While monitoring is mandatory for FEMA reimbursement, it is possible to do your own monitoring with force account labor, but only if you have the capacity yourselves to track every truckload, every collection site, and every delivery to a solid waste management facility destination.
Most frequently asked question: "How and when will we get reimbursed for eligible costs?"
Assuming the event is catastrophic and there is a federal disaster declaration, you will be notified of a mandatory Applicant Briefing in your area. When you attend the Applicant Briefing, you will be required to fill out a Request for Public Assistance (RPA) form to get registered as a qualified applicant. RPAs must be submitted within 30 days of the federal disaster declaration date. Federal reimbursement typically takes anywhere from two to twelve months, depending on the scope and severity of the disaster.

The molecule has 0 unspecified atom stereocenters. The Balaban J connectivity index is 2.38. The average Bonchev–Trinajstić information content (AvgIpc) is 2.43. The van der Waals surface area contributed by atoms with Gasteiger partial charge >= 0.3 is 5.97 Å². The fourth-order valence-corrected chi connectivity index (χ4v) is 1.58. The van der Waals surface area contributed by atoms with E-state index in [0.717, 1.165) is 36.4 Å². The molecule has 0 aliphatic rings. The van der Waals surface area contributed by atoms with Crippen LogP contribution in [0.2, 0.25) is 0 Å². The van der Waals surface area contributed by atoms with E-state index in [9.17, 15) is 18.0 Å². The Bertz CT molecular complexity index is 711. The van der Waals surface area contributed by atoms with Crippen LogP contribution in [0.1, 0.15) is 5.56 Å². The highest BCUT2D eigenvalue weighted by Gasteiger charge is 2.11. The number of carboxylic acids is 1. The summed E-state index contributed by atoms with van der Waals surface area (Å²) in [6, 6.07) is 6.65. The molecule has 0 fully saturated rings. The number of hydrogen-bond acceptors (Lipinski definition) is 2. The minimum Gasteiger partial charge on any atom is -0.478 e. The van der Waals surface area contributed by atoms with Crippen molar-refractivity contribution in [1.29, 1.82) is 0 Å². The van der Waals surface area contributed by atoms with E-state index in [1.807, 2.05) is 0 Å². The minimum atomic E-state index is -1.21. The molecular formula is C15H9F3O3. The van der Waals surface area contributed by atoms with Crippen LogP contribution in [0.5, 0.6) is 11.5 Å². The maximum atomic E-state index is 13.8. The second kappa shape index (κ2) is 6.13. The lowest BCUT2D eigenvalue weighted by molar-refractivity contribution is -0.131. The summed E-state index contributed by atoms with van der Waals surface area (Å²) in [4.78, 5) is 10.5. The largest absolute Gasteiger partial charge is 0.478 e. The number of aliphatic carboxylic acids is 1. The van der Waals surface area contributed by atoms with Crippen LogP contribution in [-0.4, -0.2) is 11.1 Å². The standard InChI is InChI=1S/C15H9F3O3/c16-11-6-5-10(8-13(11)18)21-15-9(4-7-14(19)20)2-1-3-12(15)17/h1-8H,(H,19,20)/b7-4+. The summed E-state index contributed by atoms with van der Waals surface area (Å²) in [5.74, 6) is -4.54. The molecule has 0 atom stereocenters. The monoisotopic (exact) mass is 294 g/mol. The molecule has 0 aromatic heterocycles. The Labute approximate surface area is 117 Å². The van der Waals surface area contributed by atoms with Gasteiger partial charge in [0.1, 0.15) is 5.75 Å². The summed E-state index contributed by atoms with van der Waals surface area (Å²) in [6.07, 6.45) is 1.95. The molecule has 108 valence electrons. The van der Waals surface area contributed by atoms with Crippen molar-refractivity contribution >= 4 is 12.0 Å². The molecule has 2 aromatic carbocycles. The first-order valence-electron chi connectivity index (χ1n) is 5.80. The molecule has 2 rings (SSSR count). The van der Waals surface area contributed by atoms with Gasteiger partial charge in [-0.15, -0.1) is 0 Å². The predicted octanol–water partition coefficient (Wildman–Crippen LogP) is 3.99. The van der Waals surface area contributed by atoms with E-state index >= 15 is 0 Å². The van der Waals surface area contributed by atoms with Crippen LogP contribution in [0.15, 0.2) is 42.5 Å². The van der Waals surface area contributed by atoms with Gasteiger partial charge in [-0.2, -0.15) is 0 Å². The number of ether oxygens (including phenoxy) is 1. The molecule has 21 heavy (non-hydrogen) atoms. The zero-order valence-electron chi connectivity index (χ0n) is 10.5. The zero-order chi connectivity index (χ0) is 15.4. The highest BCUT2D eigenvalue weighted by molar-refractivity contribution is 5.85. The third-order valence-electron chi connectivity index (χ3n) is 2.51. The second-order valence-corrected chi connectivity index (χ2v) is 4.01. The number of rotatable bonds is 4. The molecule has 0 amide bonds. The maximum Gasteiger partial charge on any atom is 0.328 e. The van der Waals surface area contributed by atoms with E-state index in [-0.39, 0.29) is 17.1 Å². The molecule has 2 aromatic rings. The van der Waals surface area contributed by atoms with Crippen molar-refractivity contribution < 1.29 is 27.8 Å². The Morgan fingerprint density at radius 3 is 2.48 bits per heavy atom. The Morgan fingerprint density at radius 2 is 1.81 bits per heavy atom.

Resources for more information
- Vermont Emergency Management/State Emergency Operations Center – 1-800-347-0488;
- Ben Rose, VEM Recovery and Mitigation Section Chief – 802 585-4719 (email@example.com);
- Kim Canarecci, Public Assistance Officer – 802 585-4209 (firstname.lastname@example.org);
- Dennis Fekert, Department of Environmental Conservation, State Debris Management Coordinator, 802-522-0195 (email@example.com).